Possession? Can people have demons in them? (Part Two)

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Strange demonic possessions or psychological and mental illness? How does Islam deal with these strange phenominom? by Dr. Malik  Badri. [This is Part 2 of two parts on "Jinn Possession"  Part One click here

This issue is now being discussed in various psychological circles in the Islamic and Western world. A few years ago, the idea of a spiritual being possessing a human being was completely rejected by western psychologist as a form of superstitious beliefs carried over from the Middle Ages. More recently, as science matured and felt secure it began to re look into the possibility of the influence of such beings on humans. Chief among the modern psychiatrist and thinkers who discussed the possibility of spirit possession is Dr. M. Scott Peck the author of "The Road Less Traveled". In one of his books he mentions that he has personally attended to cases of spirit possession in which the patient were cured after exorcism in a vary short time that does not happen in psychiatric treatment. Among Muslim psychologists there is an active group who have internet site headed by Dr. Mona Amer in which they have long discussions and evidences on this matter.

During the 1980's I was elected as a member of the World Health Organization committee (WHO) on traditional medical practices. In one meeting in Geneva we listened to doctors and researchers who delivered a number of papers in which they documented the dramatic improvement of patients in Africa and Asia who were treated by religiously oriented healers who practiced exorcism. My own research was on the traditional healing in Ethiopia and Sudan. I have also reported on similar cases.

In general those who are considered as possessed are those who are diagnosed by psychiatrists as suffering from schizophrenia and mania. The term schizophrenia is a very ambiguous term and psychiatrists give this label to any body exhibits the symptoms of delusions or false beliefs or who suffers from hallucinations in which he/she sees things that are not there or hears voices from invisible beings. In my study I listened to Muslim healers who strongly criticize this broad classification of mental illness. They say that to consider anybody schizophrenic only because he/she sees things and hears voices, is like a doctor who says that all patients who have fevers, headaches, and nausea are suffering from malaria. Since a high fever and headache can be caused by so many illnesses to stick to one diagnoses is not scientific. The same applies, as these healers argue, to the concept of schizophrenia. To be deluded and to hallucinate can be caused by a physical-biochemical imbalance in the brain or by a spirit possession or by alcoholic poisoning or some other reasons. The traditional healers also claim that the only evidence for the bio-chemical theory of schizophrenia is that patients improve when they are given the prescribed drug, but at least 25% or more of them do not improve and they become permanently kept in mental hospitals as chronic schizophrenics. These healers argue that if improvement is the evidence, then they have a number of cases of chronic schizophrenics who responded to their therapy in a much shorter time.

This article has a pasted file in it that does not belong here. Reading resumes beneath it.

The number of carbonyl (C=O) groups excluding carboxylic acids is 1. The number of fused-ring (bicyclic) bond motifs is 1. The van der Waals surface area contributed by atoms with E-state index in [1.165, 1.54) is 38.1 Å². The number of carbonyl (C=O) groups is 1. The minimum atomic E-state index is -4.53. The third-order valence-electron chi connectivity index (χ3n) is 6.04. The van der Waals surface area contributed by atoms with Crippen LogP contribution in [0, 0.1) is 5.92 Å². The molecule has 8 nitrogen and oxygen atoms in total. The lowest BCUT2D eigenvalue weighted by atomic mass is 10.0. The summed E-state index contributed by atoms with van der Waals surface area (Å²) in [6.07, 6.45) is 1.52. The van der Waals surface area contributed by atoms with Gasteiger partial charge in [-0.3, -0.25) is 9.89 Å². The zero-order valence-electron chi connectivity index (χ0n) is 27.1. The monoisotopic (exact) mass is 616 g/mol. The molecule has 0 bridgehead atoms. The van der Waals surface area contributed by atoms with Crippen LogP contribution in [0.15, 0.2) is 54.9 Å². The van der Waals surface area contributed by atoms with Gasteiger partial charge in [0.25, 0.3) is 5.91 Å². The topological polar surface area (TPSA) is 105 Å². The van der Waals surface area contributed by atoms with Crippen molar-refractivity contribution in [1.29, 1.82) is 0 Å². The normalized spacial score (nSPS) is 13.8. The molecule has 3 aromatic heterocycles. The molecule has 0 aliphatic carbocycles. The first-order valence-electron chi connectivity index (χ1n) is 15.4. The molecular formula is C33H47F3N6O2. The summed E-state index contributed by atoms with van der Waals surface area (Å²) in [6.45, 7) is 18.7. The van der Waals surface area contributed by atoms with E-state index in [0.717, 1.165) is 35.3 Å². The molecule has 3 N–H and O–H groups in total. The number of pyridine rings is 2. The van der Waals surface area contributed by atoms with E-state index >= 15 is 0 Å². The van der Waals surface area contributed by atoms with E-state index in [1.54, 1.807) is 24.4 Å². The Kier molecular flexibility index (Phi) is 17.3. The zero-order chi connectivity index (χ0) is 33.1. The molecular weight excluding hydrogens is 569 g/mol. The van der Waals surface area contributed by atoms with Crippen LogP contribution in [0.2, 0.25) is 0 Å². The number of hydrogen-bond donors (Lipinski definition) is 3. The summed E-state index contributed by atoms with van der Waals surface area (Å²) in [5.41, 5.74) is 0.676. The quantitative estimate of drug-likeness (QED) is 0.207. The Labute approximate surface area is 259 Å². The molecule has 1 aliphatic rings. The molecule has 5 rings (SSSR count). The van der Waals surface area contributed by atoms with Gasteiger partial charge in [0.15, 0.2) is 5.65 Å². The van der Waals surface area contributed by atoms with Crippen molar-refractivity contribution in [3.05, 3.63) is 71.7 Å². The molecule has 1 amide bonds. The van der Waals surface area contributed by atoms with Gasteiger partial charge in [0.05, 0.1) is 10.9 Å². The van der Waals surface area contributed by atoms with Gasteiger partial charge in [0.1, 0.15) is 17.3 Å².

From this, we Muslims should not discard the possibility of Jinn possession. We have in the traditions of our prophet (pbuh) and the biography of early Muslim physicians much evidences to the value of reading the Quran and using its verses as therapy and a form of exorcism. We should be open minded in accepting the physical as well as the spiritual aspects of human nature. In May 2001 a very interesting conference was held in Dammam, Saudi Arabia in which psychiatrists and well-known traditional muslim healers discussed the value of Ruqaiyyah (prayer for therapeutic purposes as well as exorcism of Jinn possession). I took part in this conference and I was happy to see western trained Arab psychiatrists accepting the possibility of Jinn possession and showing their readiness to cooperate with Muslim healers by referring to them those who do not benefit from their modern psychiatric therapy.

It is very important for those who accept exorcism not to treat those possessed as sinful or deviant persons. Just as the body may develop a disorder, the soul can also be disordered. Both are a form of Ibtila (Trail) or test.

Article can be found at www.IslamOnline.com by Dr. Malik  Badri Subject Islamic Counseling: Speak Online With a Muslim Psychologist.  Date  Friday, May 3 ,2002. 

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